Intersection of KM, Executive Education, and Disruptive Innovation

Intersection of KM, Executive Education, and Disruptive Innovation

Executive Education Is Ripe for Online Disruption – Morten T. Hansen – Harvard Business Review.

innovationDisruptive innovations are those that consume (even “cannibalize”) previously successful and even sustained products and methods, in favor of a markedly different device or way of doing things.  Disruptive innovation is occurring in K-12 education, by way of Massively On-line Open Curricula (MOOCs, with variations on the exact wording), like the Khan Academy, among many others.  Still, workplace training – and as featured in this article, especially executive education – remains formal; largely classroom based with a smattering of eLearning and some work experiences/shadowing/stretch assignments.  There are pockets of innovation; but nothing yet globally disruptive.

Why is this?

You might say that there’s not the need; but a citation from a colleague the other day refutes this: she says that over the next few years, her company (a major utility) is estimated to lose 46% of its current management team to retirement.  Imagine that!  Nearly half of your experienced leadership will be making their way to Maui in a matter of months!  Hers is not an isolated outlier – this trend is being anticipated in nearly every industry in every region.  So it’s not that executive education is not needed.

Now, you might think that those responsible for remaining half – who are the ones ultimately responsible for raising the replacements out of the ranks – are not yet committed to the cause.  And you’d be right.  But why?  Is it the scarcity of resources?  That could certainly be a part of it, recognizing that the “recovery” has been fitfully slow.  Yet the data also warn that replacing these leaders will be costly – in the neighborhood of 1.5 to 2 times the annual salary of the departing exec.  Delaying the inevitable by not looking for a disruptive solution (to bring down that cost) is a recipe for disaster.

Dr. Hansen suggests hybridizing the current classroom model of executive education with some targeted eLearning – and this is a good step.  But it is not disruptive.  The reason the Khan Academy is disruptive is that it “flips” the classroom and homework experiences – out-of-school study time is when didactic learning takes place, accommodating the students style, pace, and current level of knowledge.  The classroom, then, is for rehearsal, practice, supportive mistake-making, and corrective guidance in a collaborative atmosphere (more aligned, by the way, with the post-modern workplace – a bonus!).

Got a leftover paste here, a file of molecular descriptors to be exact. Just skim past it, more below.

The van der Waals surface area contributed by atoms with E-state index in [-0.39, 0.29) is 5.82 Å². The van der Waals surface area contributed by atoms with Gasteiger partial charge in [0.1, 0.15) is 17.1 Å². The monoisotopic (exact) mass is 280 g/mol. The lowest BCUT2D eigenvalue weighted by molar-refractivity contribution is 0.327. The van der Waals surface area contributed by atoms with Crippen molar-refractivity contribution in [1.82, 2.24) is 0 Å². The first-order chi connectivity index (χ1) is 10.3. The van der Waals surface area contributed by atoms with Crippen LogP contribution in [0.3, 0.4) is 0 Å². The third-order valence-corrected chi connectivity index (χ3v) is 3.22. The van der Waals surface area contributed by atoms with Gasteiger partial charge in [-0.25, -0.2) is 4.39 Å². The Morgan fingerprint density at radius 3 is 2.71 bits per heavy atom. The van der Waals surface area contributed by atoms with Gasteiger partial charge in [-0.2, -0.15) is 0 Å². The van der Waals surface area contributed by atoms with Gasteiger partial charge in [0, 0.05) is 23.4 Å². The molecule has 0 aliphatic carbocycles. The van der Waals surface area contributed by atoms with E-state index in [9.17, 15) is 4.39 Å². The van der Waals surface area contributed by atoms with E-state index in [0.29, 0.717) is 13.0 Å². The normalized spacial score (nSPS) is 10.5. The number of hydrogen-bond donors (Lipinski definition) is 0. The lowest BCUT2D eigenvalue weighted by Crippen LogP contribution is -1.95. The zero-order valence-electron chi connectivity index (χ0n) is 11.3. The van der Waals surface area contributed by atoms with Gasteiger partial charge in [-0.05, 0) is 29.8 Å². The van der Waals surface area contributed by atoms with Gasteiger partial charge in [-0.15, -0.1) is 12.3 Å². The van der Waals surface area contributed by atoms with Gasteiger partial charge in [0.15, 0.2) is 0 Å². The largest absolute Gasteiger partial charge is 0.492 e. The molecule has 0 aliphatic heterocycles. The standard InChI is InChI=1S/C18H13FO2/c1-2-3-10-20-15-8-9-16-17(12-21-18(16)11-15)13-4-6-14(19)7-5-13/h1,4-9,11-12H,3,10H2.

Applying this methodology to executive education, then, involves:

  • Flipping the experiences of didactic learning and practice, by relying far less on classroom experiences and formal eLearning courses, opting for continually-updated bibliographies, extensive reading and research, participation in discussion fora, and exploration into a variety of information resources (which, as a side benefits, helps build one’s lifelong learning skills).  Practice becomes a series of guided, meaningful, structured exercises in an environment in which it is safe to fail, and consistently builds confidence in the student’s ability to envision, align, and enable.
  • Incorporating mentoring (around specific competencies) and coaching (for general support while progressing through the learning experience) as fundamental aspects of the program (teachers and more advanced students fill this role in K-12  environs).
  • Clearly articulating the set of competencies and skills that will drive the behaviors and attitudes that are necessary for successful leaders.  This should be done, anyway, to support everything from hiring to performance reviews – but it is essential to constructing a viable training program that will be measurable against organizational goals (see Kirkpatrick, especially, for rationale and explanation of this dynamic).

Disruptions are risky.  It is much easier to try to eke out “just a little more” out of tried-and-true structures (such as classroom training).  Yet, the horizon is fast approaching and it is clear.  The economics will not support traditional models of training, and the next generation of learners is already well beyond this modality of learning (try as the existing educational institutions might to keep it relevant).  Are you bold enough to try?

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